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Future Health






Counting Calories and Carbs

August 10, 2020 

The upshot of all this is that when it comes to counting calories, not all calories are created equal. This is where so many of us are going wrong when we obsess about the number of calories in our food. We think that, whether 100 calories are derived from healthy vegetables or from chocolate cookies, it’s worth the same for your body. This couldn’t be further from the truth. In fact, biological mechanisms are at play, something which means that your body processes those 100 calories in very different ways, and this could hold the key to better health and better weight loss.

If you are not conscious of the amount of food you are consuming, you can easily go overboard. This can be dangerous if you are constantly eating too many calories or if you eat too many carbohydrates which was raise your blood sugar. Carbohydrate counting helps you keep track of how much carbohydrate you eat for meals and snacks. Skipping meals can cause blood sugar to drop too low. This will make you feel weak, tired, hungry, and you may eat too much at your next meal.

Carbohydrate counting is a meal-planning technique used by some people with diabetes. It involves tracking the grams of carbs in food to ensure that you don't eat more than a predetermined amount at a given meal. You can count each serving of carbohydrates, since each serving of carbs is 15 grams. If you choose this strategy, your doctor or diabetes educator will tell you how many total carbs to aim for in each meal or the total daily amount you need.

Some people also practice mindful eating to help them maintain a healthy weight. Mindful eating is about using mindfulness to reach a state of full attention to your experiences, cravings, and physical cues when eating. By eating mindfully, you restore your attention and slow down, making eating an intentional act instead of an automatic one. How to practice mindful eating:

  • Eat more slowly and don't rush your meals.
  • Chew thoroughly.
  • Eliminate distractions by turning off the TV and putting down your phone.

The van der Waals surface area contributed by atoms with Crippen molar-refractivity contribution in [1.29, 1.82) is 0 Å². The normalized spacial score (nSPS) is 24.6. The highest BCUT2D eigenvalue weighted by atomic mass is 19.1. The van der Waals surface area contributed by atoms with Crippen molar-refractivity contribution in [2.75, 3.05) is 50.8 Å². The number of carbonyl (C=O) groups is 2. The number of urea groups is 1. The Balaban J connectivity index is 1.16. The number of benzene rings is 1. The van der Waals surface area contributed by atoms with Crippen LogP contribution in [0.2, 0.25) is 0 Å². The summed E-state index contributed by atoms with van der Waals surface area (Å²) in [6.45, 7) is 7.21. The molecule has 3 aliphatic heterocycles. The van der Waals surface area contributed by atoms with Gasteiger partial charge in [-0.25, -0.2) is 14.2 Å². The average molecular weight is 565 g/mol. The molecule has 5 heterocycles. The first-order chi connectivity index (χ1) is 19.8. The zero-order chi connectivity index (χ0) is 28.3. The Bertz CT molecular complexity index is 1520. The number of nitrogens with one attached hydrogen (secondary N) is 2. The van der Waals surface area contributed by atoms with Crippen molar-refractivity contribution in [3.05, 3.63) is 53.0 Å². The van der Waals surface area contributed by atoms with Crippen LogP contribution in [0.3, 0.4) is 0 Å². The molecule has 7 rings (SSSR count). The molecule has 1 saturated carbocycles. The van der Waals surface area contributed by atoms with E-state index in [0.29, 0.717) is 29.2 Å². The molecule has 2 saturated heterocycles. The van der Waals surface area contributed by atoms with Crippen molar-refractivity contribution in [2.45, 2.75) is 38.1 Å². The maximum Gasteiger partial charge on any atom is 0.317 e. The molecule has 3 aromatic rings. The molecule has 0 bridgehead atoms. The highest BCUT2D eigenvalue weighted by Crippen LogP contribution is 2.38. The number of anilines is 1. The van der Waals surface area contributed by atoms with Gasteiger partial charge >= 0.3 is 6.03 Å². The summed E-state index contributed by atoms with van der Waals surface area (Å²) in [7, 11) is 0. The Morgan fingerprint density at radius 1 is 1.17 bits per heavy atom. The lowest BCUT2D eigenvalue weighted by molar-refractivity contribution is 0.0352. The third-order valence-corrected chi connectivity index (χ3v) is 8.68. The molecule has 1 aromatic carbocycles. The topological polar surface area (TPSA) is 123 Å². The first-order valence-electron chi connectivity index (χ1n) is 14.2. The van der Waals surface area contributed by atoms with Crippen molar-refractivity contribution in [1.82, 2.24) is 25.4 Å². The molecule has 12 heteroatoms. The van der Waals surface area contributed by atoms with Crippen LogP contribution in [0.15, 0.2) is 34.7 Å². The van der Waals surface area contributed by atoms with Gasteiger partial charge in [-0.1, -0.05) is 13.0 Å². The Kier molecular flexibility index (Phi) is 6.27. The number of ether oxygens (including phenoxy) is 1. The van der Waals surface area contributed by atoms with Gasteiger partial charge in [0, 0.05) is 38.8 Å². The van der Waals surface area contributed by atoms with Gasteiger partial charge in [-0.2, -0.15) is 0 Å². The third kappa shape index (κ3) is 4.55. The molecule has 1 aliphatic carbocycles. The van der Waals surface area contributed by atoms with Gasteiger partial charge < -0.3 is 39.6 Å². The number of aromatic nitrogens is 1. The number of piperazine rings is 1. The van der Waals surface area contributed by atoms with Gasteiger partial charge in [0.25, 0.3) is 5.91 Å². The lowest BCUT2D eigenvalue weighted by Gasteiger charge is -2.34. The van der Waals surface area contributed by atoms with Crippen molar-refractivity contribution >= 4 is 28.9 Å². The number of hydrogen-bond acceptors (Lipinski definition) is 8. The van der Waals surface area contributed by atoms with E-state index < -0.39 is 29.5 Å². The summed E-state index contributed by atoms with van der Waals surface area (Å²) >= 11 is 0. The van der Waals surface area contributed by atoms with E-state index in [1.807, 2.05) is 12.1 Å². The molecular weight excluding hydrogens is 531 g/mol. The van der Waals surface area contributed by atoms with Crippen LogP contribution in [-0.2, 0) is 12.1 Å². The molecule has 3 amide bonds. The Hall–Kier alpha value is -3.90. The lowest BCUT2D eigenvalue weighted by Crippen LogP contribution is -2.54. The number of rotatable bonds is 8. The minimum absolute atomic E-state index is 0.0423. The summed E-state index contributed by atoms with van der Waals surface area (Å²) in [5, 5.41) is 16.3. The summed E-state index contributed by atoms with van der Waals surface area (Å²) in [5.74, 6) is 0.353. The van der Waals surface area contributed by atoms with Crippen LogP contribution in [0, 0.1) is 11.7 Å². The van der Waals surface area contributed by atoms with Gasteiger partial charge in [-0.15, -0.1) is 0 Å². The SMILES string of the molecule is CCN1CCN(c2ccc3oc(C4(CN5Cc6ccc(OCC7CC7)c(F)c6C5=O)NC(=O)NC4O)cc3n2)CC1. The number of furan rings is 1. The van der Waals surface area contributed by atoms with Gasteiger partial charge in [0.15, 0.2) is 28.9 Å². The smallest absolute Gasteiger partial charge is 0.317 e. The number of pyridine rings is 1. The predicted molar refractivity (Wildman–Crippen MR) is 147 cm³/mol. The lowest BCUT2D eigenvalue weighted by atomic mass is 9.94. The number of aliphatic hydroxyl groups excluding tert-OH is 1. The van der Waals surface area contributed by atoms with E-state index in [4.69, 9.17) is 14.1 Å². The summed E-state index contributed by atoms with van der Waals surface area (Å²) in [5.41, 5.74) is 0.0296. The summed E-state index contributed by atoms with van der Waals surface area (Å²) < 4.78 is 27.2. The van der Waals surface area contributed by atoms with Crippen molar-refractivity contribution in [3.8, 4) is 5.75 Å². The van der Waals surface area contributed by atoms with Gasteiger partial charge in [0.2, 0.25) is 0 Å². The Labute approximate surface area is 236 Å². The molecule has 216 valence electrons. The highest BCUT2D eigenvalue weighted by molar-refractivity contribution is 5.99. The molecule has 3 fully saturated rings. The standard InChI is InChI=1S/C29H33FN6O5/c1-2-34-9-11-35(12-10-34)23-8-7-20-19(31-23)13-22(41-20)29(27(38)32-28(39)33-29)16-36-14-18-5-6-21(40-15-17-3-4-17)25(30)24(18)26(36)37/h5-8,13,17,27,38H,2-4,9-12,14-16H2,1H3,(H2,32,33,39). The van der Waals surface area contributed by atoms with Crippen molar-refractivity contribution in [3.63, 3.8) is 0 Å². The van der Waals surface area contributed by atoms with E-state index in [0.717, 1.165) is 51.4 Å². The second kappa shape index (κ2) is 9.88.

• Eat in silence.
  • Focus on how the food makes you feel.
  • Stop eating when you're full.

There is a fine line one must walk when dieting. It is, of course, good to eat healthy foods in healthy amounts. However, if that routine becomes obsession, you may want to seek help. Eating disorders are serious, potentially life-threatening conditions that affect a person’s emotional and physical health. Eating disorders can affect every organ system in the body, and people struggling with an eating disorder need to seek professional help. The earlier a person with an eating disorder seeks treatment, the greater the likelihood of physical and emotional recovery. Common health consequences of eating disorders are:

  • Cardiovascular System
    • Muscles are some of the first organs broken down, and the most important muscle in the body is the heart. Pulse and blood pressure begin to drop as the heart has less fuel to pump blood and fewer cells to pump with. The risk for heart failure rises as the heart rate and blood pressure levels sink lower and lower.             
  • Gastrointestinal System
    • Stomach pain and bloating
    • Nausea and vomiting
    • Blood sugar fluctuations
    • Blocked intestines from solid masses of undigested food
    • Bacterial infections
    • Feeling full after eating only small amounts of food
  • Neurological
    • Although the brain weighs only three pounds, it consumes up to one-fifth of the body’s calories. Dieting, fasting, self-starvation, and/or erratic eating means the brain isn’t getting the energy it needs, which can lead to obsessing about food and difficulties concentrating.
    • Extreme hunger or fullness at bedtime can create difficulties falling or staying asleep.
    • The body’s neurons require an insulating, protective layer of lipids to be able to conduct electricity. Inadequate fat intake can damage this protective layer, causing numbness and tingling in hands, feet, and other extremities.
    • Neurons use electrolytes (potassium, sodium, chloride, and calcium) to send electrical and chemical signals in the brain and body. Severe dehydration and electrolyte imbalances can lead to seizures and muscle cramps.
    • If the brain and blood vessels can’t push enough blood to the brain, it can cause fainting or dizziness, especially upon standing.
    • Individuals of higher body weights are at increased risk of sleep apnea, a disorder in which a person regularly stops breathing while asleep

These are just name a few. The effects of eating disorders effect your body from head to toe literally.

If you do not have any underlying medical or health issues, then speaking with a dietitian would be beneficial. If you do have medical issues or are unsure always seek out advise and information from a health professional or doctor.